92. Scott and Macleod, report of 3.10.1826 in HRA xii: 610 ff; Threlkeld 1974: 49; MacDonald in Ridley 1878: 255, 257; Miller 1985: 34 (citing the Sydney Gazette); and Cunningham 1827, ii: 34.
Threlkeld (p.49) gives a good account of the expectations of the rest of the community when convicts 'decoyed away' or 'took by violence' Aboriginal women. Newly arrived in the lower valley, Threlkeld commented, 'It is not at all surprising that (Aboriginal) men are murdered in the Interior when even in the vicinity of a town (Newcastle) they are grossly maltreated by the prisoners (convicts) on account of the Black women'.
There was a Bora ground at the junction of the Page and Isis Rivers not very far from the 'Segenhoe' huts. Whether interference with it figured in the collisions that followed, we do not know. Rusden, who was a teenager at the time, imagined it could have: 'Think of the defeat of tribal reverence which was brought about when a white man put a station close to one of these secret places and it became a thoroughfare' (quoted in Howitt 1904: 570).
93. The early ‘bushrangers’ were overseas-born, typically escaped convicts and very poor bushmen. See Hampton 1979 on the Hunter Valley. The term was also used of later rural thugs and outlaws, who were free-born Australians usually with good bush skills. The only thing they had in common was the practice of armed robbery.
94. Scott and McLeod HRA xii: 610 ff; Wood 1972: 115. The magistrates said that their report covered only 'the last 10 months' (i.e., 3 December 1825 through 3 October 1826). In NSW, wheat was sown February-May; maize was planted October-December. Allan Wood rightly queries the chronology of their report, as perhaps too early for a first maize crop to be stolen.
95. McIntyre, letter of 3.9.1825, quoted by Nancy Gray 1975: 7 and Rolls 1981: 66; also Bowman MS (cited by Miller 1985: 265n); Threlkeld in Gunson 1974:
91. Threlkeld commenced missionary work at Reid's Mistake (Lake Macquarie) in 1825. It is not clear why Gray should characterise the Kamilaroi of Dartbrook Creek and Pages River as 'not warlike people' (unless she was thinking of the ancient Assyrians and Romans ...); the evidence (see in text) shows that they were no less militant than other Aborigines.
96. As explained at the start of this paper, the Darkinung or Daaginyaang held the southern side of the Hunter Valley in the Singleton, Bulga and Broke districts. The Wonarua or Wanaaru-waa held the northern side of the Hunter Valley downstream from Singleton (O’Rourke 1997: 38 ff).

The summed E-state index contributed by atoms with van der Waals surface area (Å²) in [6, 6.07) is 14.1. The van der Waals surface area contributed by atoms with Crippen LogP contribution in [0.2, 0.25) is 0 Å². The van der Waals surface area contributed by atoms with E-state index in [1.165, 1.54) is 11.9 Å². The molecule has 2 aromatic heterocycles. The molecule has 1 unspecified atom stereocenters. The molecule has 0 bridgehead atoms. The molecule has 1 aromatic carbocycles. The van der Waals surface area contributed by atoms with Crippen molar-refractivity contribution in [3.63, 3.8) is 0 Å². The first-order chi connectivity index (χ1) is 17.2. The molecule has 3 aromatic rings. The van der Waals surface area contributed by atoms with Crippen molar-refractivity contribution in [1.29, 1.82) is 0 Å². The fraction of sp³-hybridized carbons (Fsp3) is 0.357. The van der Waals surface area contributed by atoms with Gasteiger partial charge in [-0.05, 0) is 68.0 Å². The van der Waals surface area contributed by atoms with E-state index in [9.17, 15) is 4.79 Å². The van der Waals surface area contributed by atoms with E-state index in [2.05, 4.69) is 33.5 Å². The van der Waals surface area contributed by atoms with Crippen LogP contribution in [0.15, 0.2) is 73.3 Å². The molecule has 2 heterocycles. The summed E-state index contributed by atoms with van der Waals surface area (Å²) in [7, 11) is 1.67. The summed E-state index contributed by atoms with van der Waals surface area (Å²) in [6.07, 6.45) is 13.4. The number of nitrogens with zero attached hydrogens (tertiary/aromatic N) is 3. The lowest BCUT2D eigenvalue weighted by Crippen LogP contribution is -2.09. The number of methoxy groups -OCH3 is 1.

97. O’Rourke 1997: 33 ff.
98. These statistics come from a variety of sources: Peter Cunningham 1827 (1966: 82); Sadleir in VPLC 1838: 46; Perry 1963: 66, 75 and 130, and Milliss 1992: 69. In the 1828 Census, 191 landowners described themselves as resident in the Hunter Valley (Perry 1963: 75) but if one added non-residents the number of holdings would be more like 250. One would expect about one-quarter (about 60) to be located at and above Singleton; if there were five adult males resident at each, we have 300.
'Two hundred' Aborigines descended on 'Merton' in Bundock's memoirs (see in text later).
99. The Australian 10.11.1825; Scott and Macleod in HRA xii: 610-611; Peter Cunningham 1827, ii: 36 ( = 1966: 197); Jervis 1962: 103; Wood 1972: 113-114; and Milliss 1992: 55. The bodies were found on 28 October by a Mr Forsyth and a Mr Allen. Jervis (1962) errs in stating that James Grieg himself was killed.
100. Darling in HRA xii: 574.
101. The Australian 10.11.1825, quoted by Wood 1972: 113, and Threlkeld 1974: 91, 107; also Cunningham 1966: 197. Connor 2002: 64.
102. Scott and Macleod, HRA xii: 610; Cunningham 1827, ii: 39 (1966: 199), and The Australian (quoted by Allan Wood 1972: 113): 'This same tribe pursued their course until they arrived at Putney (Putty)... '. Wood nevertheless doubts that they were Kamilaroi. On his reading, 'Peter Cunningham identified the offenders as Wollombi blacks [Darkinung] by saying that they returned to their old haunts on the Bulga Road after visiting their kinsmen of the Richmond tribe' (1972: 114, citing Cunningham 1966: 197). Milliss too believes the people involved were 'Wonnarua or even Darkinjang (sic)' (1992: 55). Wiradjuri: Connor 2002: 64.